Routines: A Coach’s Best Friend
When we think of a coach, we often picture someone on the sidelines of a game, yelling instructions to their players, making substitutions and giving half-time speeches. While all of those things may be true of all coaches, one major aspect of successful coaches is often overlooked: their use of routines.
When dealing with 15 to 20 players on a team, all with different skill sets, attitudes and levels of discipline, the one thing that can bring them all together at the earliest stage of a season is a routine.
What is a routine in sports? A routine is simply a set of guidelines that players will follow automatically before, during and after a game or practice. Routines are meant to facilitate the management of a large number of players, and because routine rarely changes, the need to actively oversee routine drills or warm-ups are not always necessary. Coaches can keep a passive eye on the players, while discussing lineups or strategy, for example.
Youth players, either 4 or 17 years of age, respond extremely well to routine.
After an entire season (where you could have had 25 practices and 35 games), you will not have all players at the same technical level—some will have skill sets way above average, some average, and many still below average. Their attitudes won’t all be exemplary after a season; some will still have short tempers, while others lose their cool. It is therefore important to find a common ground amongst every single player, and this is where the implementation of routines will come in.
Here are ten reasons why routines are so important in youth sports:
1- Routine doesn’t discriminate and help unify a team. It doesn’t require specific skill set from anyone. Whether you’re the best player on the team or the least skilled, everyone is doing the same exercise/drill and this unconsciously unifies the bond between the players, regardless of how skilled they are.
2- Routine incorporates repetition, which is vital for mastering skills and developing muscle memory.
3- Routine allows you to assess your players’ progress as you will know what to look for when they are doing a specific routine and evaluate who has been progressing, as well as those who may be regressing (although regression is rare, if a player is injured and is trying to keep it from you because he/she wants to play for example, this will be easy to spot during a routine warm-up for example).
4- Routine set expectations and discipline. If you decide to create a warm-up routine, you are setting an expectation for all your players to follow that routine and do the exercises correctly and with precision.
5- Routine intimidates opposing teams. A well-organized team will always look intimidating to the opposition—even if they are a weaker team. Synchronization and organization are associated to discipline, and discipline in sports is often associated with success.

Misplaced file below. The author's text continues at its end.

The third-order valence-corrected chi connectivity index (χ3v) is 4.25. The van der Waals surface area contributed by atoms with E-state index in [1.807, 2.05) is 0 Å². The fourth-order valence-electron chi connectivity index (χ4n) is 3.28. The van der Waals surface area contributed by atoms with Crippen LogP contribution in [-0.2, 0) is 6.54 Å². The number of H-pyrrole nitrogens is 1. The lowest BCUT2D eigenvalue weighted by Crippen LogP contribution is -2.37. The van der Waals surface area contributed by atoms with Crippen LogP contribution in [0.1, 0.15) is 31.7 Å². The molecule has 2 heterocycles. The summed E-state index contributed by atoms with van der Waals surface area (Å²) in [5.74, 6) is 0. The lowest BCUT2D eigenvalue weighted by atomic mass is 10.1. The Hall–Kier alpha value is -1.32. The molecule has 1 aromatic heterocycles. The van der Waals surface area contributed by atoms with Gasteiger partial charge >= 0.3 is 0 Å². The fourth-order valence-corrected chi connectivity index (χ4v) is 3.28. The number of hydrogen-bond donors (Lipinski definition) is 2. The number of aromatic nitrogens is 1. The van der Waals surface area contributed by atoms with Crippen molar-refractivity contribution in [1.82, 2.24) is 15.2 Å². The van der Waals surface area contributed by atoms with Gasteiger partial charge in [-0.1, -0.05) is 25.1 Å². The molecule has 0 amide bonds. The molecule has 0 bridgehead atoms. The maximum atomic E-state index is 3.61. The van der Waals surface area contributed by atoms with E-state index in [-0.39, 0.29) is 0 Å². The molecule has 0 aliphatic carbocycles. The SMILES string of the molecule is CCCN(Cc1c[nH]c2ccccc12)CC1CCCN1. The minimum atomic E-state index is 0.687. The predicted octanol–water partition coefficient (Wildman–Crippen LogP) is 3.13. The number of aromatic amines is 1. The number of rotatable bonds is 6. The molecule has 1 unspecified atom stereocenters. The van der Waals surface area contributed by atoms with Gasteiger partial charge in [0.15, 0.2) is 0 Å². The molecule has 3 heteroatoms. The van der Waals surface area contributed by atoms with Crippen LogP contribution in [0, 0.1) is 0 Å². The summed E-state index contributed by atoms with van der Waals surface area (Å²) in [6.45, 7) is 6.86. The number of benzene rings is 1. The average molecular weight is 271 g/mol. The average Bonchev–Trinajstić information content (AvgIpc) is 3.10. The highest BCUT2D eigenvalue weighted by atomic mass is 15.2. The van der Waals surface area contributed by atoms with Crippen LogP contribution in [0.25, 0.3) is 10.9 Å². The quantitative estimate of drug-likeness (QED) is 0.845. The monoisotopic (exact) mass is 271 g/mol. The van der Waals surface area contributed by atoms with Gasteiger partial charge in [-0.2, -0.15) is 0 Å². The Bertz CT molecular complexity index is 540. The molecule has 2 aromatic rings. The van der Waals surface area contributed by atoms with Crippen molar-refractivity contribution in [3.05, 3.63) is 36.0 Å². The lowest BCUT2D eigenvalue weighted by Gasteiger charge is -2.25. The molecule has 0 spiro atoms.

6- Routine force parents to be on time with their child. If a parent knows that the warm-up starts half an hour before the game and that only players who are there on time will have a chance to start the game, parents will have a reason to get their child there on time. If there is no consequence to arriving three minutes before the start of a game, coaches can often find themselves with not enough players to start the game.
7- Routine allows the coaching staff to organize themselves before the game (i.e preparing the starting lineups and substitutions for the game). Once a routine is in place, they are able to see which players are present and those who aren’t. Something simple such as players running side by side up and down the field with the jerseys’ numbers ascending can allow coaches to see which players are missing, all the while allowing their players to keep warming up (as opposed taking attendance before a game for example).
8- Routine is understood by everyone on the team. Because you will most often than not have everyone execute the same exercise/drill, players won’t need constant instructions as they can simply copy everyone else. This time can be used by the coaching staff to evaluate players and bring correction to techniques if necessary.
9- Routine is malleable. Once you’ve established a routine, you can change aspects of this routine while keeping the same discipline from your players. Because they have gotten accustomed to a routine, you won’t have to explain what a routine is again nor your expectations of them. Those things will eventually be set in stone and you will be able to implement more complex exercises/drills as your team and player’s progress.
10- Routine is predictable, and sometimes predictable is good. Coaching is essentially multitasking. You’re managing 15 to 22 players, parents, assistant coaches, team managers, referees, as well as yourself! There needs to be some form of automation that allows you to successfully multitask while keeping your players active and stimulated, otherwise this becomes a free for all: three players running all over the place, seven players shooting at the goalkeeper at once, four wondering off to speak to their friends playing on the opposite field, and the rest just kicking a ball or playing dodgeball on the sidelines.
Stay tuned for a follow up article detailing the numerous routines that I have developed with my players (and parents!) on game day.
Hope this article was helpful!
Thank you for reading,
Montreal Soccer Coach